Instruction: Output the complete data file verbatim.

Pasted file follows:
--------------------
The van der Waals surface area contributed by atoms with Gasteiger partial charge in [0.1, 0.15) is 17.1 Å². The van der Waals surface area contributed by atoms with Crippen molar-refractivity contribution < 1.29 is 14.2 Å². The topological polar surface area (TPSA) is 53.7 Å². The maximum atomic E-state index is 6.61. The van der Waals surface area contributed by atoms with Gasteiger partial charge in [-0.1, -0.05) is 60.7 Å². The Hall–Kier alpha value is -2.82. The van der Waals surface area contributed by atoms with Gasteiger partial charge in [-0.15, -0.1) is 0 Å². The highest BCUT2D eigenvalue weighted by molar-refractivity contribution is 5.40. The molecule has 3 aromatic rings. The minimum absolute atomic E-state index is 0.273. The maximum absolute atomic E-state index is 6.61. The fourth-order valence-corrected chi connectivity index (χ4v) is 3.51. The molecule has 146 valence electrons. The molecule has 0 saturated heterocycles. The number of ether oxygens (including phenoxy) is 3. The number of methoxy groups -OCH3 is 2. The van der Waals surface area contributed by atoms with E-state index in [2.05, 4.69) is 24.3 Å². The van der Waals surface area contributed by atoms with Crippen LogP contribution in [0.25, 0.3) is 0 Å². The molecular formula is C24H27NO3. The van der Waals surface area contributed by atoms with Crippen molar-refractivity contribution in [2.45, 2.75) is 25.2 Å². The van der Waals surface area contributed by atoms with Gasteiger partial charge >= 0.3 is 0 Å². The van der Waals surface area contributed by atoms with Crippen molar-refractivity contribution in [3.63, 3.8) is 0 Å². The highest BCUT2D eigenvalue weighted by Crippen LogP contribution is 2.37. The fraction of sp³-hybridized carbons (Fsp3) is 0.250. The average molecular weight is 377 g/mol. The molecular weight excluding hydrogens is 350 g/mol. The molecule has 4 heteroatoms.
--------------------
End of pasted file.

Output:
The van der Waals surface area contributed by atoms with Gasteiger partial charge in [0.1, 0.15) is 17.1 Å². The van der Waals surface area contributed by atoms with Crippen molar-refractivity contribution < 1.29 is 14.2 Å². The topological polar surface area (TPSA) is 53.7 Å². The maximum atomic E-state index is 6.61. The van der Waals surface area contributed by atoms with Gasteiger partial charge in [-0.1, -0.05) is 60.7 Å². The Hall–Kier alpha value is -2.82. The van der Waals surface area contributed by atoms with Gasteiger partial charge in [-0.15, -0.1) is 0 Å². The highest BCUT2D eigenvalue weighted by molar-refractivity contribution is 5.40. The molecule has 3 aromatic rings. The minimum absolute atomic E-state index is 0.273. The maximum absolute atomic E-state index is 6.61. The fourth-order valence-corrected chi connectivity index (χ4v) is 3.51. The molecule has 146 valence electrons. The molecule has 0 saturated heterocycles. The number of ether oxygens (including phenoxy) is 3. The number of methoxy groups -OCH3 is 2. The van der Waals surface area contributed by atoms with E-state index in [2.05, 4.69) is 24.3 Å². The van der Waals surface area contributed by atoms with Crippen LogP contribution in [0.25, 0.3) is 0 Å². The molecular formula is C24H27NO3. The van der Waals surface area contributed by atoms with Crippen molar-refractivity contribution in [2.45, 2.75) is 25.2 Å². The van der Waals surface area contributed by atoms with Gasteiger partial charge >= 0.3 is 0 Å². The van der Waals surface area contributed by atoms with Crippen molar-refractivity contribution in [3.63, 3.8) is 0 Å². The highest BCUT2D eigenvalue weighted by Crippen LogP contribution is 2.37. The fraction of sp³-hybridized carbons (Fsp3) is 0.250. The average molecular weight is 377 g/mol. The molecular weight excluding hydrogens is 350 g/mol. The molecule has 4 heteroatoms.